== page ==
The launch of RX825 dovetails with the debut of Shimano’s new Front Shift Next functionality.   

With this firmware update, riders can now utilize Shimano’s E-Tube Project app to program any 12-speed Di2 button to shift the front derailleur. This new firmware is compatible with Shimano’s family of 12-speed road Di2 groups. 

Why Front Shift Next? To free up more space with switches and use them for other gear on the bike. Shimano feels the “result is simpler, more intuitive shifting for less-experienced riders and quicker decision-making for veteran riders in the heat of competition.” 

Look for a full review, and a head-to-head comparison with weights coming shortly.

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23 Comments
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TheStansMonster
TheStansMonster
1 month ago

Any changes to max total teeth? Can we still run a 50t or 52t big ring with both cassettes?

Evan
Evan
1 month ago

Weight difference on the shifters is huge, 150g lighter than grx di2 11s. I put the 11s di2 shifters on my road bike for the large-hand ergonomics despite the 200g weight penalty to ultegra. It’s good to see that now the gap is closed to almost nothing (12s ultegra shifters got heavier while these got lighter).

Tom Wenzel
1 month ago

“Tonight I’d like to party like it’s 1999!” – Shimano Industrial Design Group’s favorite song

Jan Hammer
Jan Hammer
29 days ago
Reply to  Tom Wenzel

If only new stuff from any of the 3 component brands looked as good as Shimano and Campy road kit did in 1999. This stuff might work well but aesthetically it’s lost.

Gary P
Gary P
1 month ago

Is it cross-compatible with Ultegra/Dura-Ace 12 speed Di2? As a flat lander, I’d like to run the GRX front derailleur and crankset with a tighter 11-30 “road” cassette.

Grillis
Grillis
1 month ago
Reply to  Gary P

Yes.

Andreas
Andreas
1 month ago
Reply to  Gary P

different chainline (2,5mm delta)

Dinger
27 days ago
Reply to  Andreas

“different chainline (2,5mm delta)”

As long as you match the F/D to the crank you should be ok.

Dane Morrison
Dane Morrison
1 month ago
Reply to  Gary P

Wider Q factor with that set-up is about the only downside. It should work no problem with Chorus 48/32 cranks or something like Praxis, assuming you want GRX for lower ratio than 105/Ultegra – then use 105 Di2 Front derailleur.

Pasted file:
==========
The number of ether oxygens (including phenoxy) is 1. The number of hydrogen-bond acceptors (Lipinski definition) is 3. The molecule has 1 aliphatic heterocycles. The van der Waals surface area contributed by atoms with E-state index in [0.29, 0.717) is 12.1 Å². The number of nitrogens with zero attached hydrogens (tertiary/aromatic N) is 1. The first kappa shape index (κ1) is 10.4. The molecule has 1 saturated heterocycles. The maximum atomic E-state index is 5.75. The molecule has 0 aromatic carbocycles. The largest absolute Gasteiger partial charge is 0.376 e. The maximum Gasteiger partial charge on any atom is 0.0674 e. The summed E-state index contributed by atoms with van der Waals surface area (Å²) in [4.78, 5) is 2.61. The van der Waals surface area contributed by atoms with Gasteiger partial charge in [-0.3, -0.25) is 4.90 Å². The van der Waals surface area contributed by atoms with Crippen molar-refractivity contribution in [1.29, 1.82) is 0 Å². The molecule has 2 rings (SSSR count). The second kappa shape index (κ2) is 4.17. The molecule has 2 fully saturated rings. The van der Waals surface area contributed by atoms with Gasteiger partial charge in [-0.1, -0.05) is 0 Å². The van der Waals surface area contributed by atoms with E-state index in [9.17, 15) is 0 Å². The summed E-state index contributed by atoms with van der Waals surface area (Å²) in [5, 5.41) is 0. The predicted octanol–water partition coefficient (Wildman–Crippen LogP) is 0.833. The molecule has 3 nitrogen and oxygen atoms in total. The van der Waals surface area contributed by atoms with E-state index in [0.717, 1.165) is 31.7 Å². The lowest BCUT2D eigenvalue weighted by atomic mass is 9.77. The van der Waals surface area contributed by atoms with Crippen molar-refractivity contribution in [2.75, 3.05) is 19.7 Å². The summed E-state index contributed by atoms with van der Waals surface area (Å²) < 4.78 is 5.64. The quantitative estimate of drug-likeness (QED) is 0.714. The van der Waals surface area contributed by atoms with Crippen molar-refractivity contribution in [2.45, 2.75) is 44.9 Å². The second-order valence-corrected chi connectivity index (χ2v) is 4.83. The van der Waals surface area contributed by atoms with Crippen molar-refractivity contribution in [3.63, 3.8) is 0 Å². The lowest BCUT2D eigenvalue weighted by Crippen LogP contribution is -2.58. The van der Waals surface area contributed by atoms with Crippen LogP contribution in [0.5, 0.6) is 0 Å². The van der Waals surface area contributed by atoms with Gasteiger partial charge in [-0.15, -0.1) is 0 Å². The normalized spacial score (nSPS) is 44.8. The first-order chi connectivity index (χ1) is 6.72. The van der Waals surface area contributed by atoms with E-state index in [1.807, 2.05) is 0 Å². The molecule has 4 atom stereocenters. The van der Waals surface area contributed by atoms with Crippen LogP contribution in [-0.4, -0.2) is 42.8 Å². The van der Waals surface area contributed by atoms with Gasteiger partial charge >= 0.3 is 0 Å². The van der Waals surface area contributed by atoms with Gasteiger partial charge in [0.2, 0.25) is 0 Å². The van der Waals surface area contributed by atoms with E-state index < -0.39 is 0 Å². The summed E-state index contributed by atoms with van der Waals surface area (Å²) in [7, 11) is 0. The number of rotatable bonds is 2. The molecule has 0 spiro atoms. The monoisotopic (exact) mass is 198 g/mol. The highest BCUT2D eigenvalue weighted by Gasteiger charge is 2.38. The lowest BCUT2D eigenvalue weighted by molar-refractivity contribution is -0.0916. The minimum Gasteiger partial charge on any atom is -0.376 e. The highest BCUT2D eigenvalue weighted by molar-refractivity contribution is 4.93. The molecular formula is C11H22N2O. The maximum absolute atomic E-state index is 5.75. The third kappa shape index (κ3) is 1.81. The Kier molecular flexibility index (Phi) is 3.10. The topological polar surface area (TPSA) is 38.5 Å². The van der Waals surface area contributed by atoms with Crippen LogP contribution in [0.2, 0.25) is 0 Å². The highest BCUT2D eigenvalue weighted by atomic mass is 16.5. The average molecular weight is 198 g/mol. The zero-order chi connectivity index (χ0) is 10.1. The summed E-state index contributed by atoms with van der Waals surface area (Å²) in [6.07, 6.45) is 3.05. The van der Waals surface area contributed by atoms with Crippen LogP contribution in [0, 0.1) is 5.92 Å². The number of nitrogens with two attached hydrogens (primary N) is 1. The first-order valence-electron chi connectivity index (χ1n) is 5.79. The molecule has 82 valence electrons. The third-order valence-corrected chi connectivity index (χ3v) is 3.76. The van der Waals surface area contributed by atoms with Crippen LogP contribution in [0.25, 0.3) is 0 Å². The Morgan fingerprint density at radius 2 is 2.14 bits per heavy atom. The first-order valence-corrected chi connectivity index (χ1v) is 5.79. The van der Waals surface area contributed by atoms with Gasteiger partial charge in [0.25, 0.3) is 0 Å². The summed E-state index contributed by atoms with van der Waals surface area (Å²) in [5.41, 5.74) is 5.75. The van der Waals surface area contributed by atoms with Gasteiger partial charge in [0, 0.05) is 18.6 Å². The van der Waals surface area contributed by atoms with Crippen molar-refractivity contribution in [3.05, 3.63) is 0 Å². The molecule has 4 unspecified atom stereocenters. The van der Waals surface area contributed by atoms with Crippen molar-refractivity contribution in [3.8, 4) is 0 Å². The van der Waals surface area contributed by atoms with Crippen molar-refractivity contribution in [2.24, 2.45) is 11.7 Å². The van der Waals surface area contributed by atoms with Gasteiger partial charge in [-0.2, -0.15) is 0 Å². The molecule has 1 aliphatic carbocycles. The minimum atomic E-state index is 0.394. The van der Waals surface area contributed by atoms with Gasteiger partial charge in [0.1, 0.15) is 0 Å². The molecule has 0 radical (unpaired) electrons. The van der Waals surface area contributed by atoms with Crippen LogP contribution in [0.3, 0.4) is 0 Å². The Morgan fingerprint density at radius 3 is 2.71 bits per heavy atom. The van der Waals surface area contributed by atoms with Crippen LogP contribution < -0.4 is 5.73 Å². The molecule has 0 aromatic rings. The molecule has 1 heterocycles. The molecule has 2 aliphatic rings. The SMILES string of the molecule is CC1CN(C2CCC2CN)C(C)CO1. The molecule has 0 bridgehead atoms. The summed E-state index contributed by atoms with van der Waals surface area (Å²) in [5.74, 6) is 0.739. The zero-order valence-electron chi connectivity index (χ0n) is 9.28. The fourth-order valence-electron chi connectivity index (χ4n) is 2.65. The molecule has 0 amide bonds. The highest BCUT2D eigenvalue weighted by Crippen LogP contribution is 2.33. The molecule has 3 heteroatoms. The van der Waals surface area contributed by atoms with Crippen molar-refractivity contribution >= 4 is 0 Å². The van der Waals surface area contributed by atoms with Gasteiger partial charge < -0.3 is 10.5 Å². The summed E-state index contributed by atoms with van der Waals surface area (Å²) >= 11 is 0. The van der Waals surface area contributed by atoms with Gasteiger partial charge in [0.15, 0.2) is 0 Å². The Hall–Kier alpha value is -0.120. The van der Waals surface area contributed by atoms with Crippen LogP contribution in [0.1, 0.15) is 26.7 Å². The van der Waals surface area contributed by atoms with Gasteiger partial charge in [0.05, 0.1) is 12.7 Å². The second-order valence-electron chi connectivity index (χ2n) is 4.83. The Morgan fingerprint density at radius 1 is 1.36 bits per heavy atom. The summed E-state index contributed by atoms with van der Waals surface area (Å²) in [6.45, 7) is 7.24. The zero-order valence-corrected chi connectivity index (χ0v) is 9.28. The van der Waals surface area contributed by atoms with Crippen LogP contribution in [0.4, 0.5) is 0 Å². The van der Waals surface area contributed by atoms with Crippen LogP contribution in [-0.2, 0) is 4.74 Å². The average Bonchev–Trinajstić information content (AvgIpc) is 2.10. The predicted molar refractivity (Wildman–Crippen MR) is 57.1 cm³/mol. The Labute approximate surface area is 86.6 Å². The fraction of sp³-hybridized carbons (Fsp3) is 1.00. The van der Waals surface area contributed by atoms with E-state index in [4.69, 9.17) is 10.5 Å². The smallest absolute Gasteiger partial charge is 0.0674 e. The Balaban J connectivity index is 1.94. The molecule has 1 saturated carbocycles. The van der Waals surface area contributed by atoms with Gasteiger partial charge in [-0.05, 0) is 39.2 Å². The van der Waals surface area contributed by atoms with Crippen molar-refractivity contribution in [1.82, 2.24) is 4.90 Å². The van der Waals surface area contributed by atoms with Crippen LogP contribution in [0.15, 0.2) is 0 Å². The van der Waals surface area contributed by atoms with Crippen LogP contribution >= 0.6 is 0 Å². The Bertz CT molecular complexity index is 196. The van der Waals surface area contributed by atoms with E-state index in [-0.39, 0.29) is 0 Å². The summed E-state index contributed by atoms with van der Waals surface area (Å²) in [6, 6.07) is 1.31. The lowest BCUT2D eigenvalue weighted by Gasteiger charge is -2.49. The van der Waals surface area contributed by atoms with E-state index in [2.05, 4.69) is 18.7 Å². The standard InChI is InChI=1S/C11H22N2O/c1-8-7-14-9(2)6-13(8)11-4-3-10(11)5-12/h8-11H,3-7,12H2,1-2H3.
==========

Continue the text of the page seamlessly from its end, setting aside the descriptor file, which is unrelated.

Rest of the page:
Chris
Chris
1 month ago

Can you use 12 speed Di2 Ultegra shifters/brakes with this grx group?

Laxonthree
Laxonthree
1 month ago

Yay 2x!!!

MagnanimousWaffle
MagnanimousWaffle
1 month ago
Reply to  Laxonthree

LOL, I had the opposite reaction — No 1x!?!?!

Al Minkman
Al Minkman
1 month ago

No 1 X 12? Really!?

Mike
Mike
1 month ago

These shifters look horrible, just like their first hydraulic RS505…

Marc Smith
Marc Smith
1 month ago
Reply to  Mike

try SRAM for a year and watch your hands die of pain…

Mike
Mike
30 days ago
Reply to  Marc Smith

Don’t know about new ones, but I have Apex 1 mechanical in my gravel bike and it’s fine. I actually really like the 1 paddle shifting – very intuitive.

Eggs Benedict
Eggs Benedict
1 month ago

It would be nice if Shimano, Sram and Campy had a standardized way to measure the length of the shifter hoods/bodies and how much more or less it changes the length of the reach when riding on the hoods.

packfill
packfill
1 month ago

I see they’re getting ahead of the market swing with the bringing back the 2x configuration. 🙂 Leave it to Shimano to try to tell everyone what they want. They fumbled away the mountain bike market a couple decades ago with their dual control stuff too.

Jan Hammer
Jan Hammer
29 days ago
Reply to  packfill

2x is at least as important for drop bar bikes that cross over a wide range of use and terrain. The main aim of 1x is chain retention for MTBs and there’s way less need for that on a gravel bike, plus many of us will spend a fair bit of time at the extremes of gear and also want smaller gaps than 1x has. YMMV.

threeringcircus
threeringcircus
27 days ago
Reply to  Jan Hammer

Agree with @Jan. However, I still don’t get the 16 & 17 tooth differences with ring combos on GRX cranksets, or the upside of stuffing 11 or 12 cogs into the span of 11-34 or 11-36 ranges for gravel riding.

Dinger
27 days ago

“stuffing 11 or 12 cogs into the span of 11-34 or 11-36 ranges for gravel riding.”

Tighter gear spacing. With a wide range 1x I feel like I’m almost always in the wrong gear for a give speed.

Gavin
Gavin
23 days ago

Baffling why they haven’t enabled a 10-45 1x setup using the MTB cassettes they make already. Otherwise it’s a nice upgrade.